The horses are gone without a fight.
In the place of the red barn where they sheltered and the small field in which they grazed, a new road is almost ready for paving.
At the end of the road is an under-construction WalMart – Leduc’s first major big-box store.
|Kenton Friesen, Business Edge|
|A closer relationship is being forged between residents of Leduc County's expanding Beaumont area and the surrounding farmland.|
Leduc’s city planner, George du Cloux, says the transaction was painless. The acreage owners got a satisfying price for their land from Melcor Developments and by the end of August, the road will be bustling with bargain hunters.
It exemplifies the perpetual dance in the Greater Edmonton region, where two-stepping and moshing must juxtapose on the hardwood floor that separates city from country.
With the Edmonton-Calgary corridor supporting 72 per cent of Alberta’s population and Statistics Canada pegging the province’s growth at 10.3 per cent over the last five years, keeping time to the music is a challenge no matter what the orientation.
A recent media tour hosted by Agriculture and Agri-Food Canada (AAFC) gave rural planners and specialists an opportunity to voice the concerns surrounding Edmonton’s expansion.
Just down the road from South Edmonton Common, bulldozed dirt and houses in all phases of construction are all that’s left of a dairy operation occupying the space only 18 months ago.
There are 52 million acres of agricultural land in Alberta, but it is still a finite source, says AAFC regional land-use analyst Candace Vanin. And 50,000 to 60,000 acres were lost to development pressures annually over the past 10 years.
|Kenton Friesen, Business Edge|
|Some city folks see rural properties as vacant sites waiting for a subdivision.|
It is obvious that land is the common denominator for all sectors of the economy, yet city folk often see farmland as vacant sites waiting for a subdivision.
Phil Newman, director of planning, Leduc County, emphasized farmland “is not vacant – it’s a very valuable use (of land) for society as a whole.”
That’s the message he brings when dealing with the ever-increasing land needs of the Nisku Industrial Park, Western Canada’s biggest industrial park. “The impact . . . and implications of that development on the agricultural sector is certainly an increasingly important part of our work here,” says Newman.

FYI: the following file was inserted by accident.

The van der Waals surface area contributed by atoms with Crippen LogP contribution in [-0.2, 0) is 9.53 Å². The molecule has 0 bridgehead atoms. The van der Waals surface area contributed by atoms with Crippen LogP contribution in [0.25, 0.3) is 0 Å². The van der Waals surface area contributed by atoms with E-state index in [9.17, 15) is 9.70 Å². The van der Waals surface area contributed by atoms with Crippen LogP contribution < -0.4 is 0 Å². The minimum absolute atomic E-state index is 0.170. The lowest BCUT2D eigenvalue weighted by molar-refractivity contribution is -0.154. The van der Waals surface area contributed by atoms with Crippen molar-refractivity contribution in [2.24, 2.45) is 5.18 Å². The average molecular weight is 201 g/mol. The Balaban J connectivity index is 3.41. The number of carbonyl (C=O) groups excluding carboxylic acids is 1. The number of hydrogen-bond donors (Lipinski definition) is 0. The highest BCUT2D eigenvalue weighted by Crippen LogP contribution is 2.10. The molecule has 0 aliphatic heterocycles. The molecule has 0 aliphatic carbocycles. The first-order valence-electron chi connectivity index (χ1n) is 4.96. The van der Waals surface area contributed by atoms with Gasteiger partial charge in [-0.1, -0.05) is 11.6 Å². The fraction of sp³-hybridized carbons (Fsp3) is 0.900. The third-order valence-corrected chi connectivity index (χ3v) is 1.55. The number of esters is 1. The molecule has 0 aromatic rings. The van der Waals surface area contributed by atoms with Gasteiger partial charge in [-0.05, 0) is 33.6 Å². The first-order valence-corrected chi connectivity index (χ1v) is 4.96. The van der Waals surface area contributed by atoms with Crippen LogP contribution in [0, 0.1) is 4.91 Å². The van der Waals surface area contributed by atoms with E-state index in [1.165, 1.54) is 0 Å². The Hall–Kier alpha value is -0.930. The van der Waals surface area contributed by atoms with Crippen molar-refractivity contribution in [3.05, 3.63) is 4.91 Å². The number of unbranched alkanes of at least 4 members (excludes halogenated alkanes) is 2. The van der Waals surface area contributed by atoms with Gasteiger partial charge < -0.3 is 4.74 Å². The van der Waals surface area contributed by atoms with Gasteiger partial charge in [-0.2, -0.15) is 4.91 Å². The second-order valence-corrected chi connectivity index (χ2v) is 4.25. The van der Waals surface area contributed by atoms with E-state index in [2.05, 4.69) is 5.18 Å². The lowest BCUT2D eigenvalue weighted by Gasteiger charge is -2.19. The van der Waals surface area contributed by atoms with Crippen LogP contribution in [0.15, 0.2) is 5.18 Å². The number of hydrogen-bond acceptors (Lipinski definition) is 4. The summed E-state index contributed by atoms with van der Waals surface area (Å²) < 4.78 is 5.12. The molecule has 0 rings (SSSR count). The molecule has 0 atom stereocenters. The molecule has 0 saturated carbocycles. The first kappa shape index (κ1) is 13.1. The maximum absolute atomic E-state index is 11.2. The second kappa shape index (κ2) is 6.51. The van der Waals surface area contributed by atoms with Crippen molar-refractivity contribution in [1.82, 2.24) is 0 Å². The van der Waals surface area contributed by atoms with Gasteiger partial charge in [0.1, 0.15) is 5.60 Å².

The park boasts more than 400 companies and employs more than 8,000 workers – numbers which are sure to keep climbing.
But Alberta’s agricultural sector doesn’t get squeamish when presented with big numbers. It generates an annual income of more than $16 billion in primary production and value-added processing. Kick that number up about $12 billion if including restaurants and retail.
One in three jobs in Alberta is directly or indirectly related to agriculture. In order to maintain a sufficient land base to keep the industry stable, urbanites must come to appreciate the steps local farmers are taking to fine-tune their land usage and work in harmony with their city-dwelling neighbours.
“Integrated land-use planning and environmentally sustainable farming practices are resulting in public support for viable farming operations that can co-exist effectively and efficiently with other land uses,” says Vanin.
Jim Hiley, AAFC land evaluation specialist, is helping to lead the way by modernizing how rural land is accounted for, distinguishing between crop-based and livestock-based farming.
Further detailing between types of crops and livestock allows planners to make land-use decisions more quickly and in the best interests of all parties.
Hiley led a study detailing agricultural uses of each of Leduc County’s 12 areas. County planner Newman is now using that study to help decide the confines of Nisku’s expansion.
The opportunity for relationship-wrecking conflict always exists, but the parties making the decisions all emphasize the importance of getting along.
Chicken manure is not pretty to the nasal passages, so farmers have to do their part to minimize the time between spreading it on the fields and working it into the ground.
Leduc city planner du Cloux can remember times when tensions were high between his department and the county, but Leduc’s major annexation of land in 1999 has “taken the edge away.” At current rates of growth, peace should reign around the perimeter of that city for the next 25 years.
But that doesn’t mean the horses won’t be missed . . .
(Click here to e-mail Kenton Friesen.)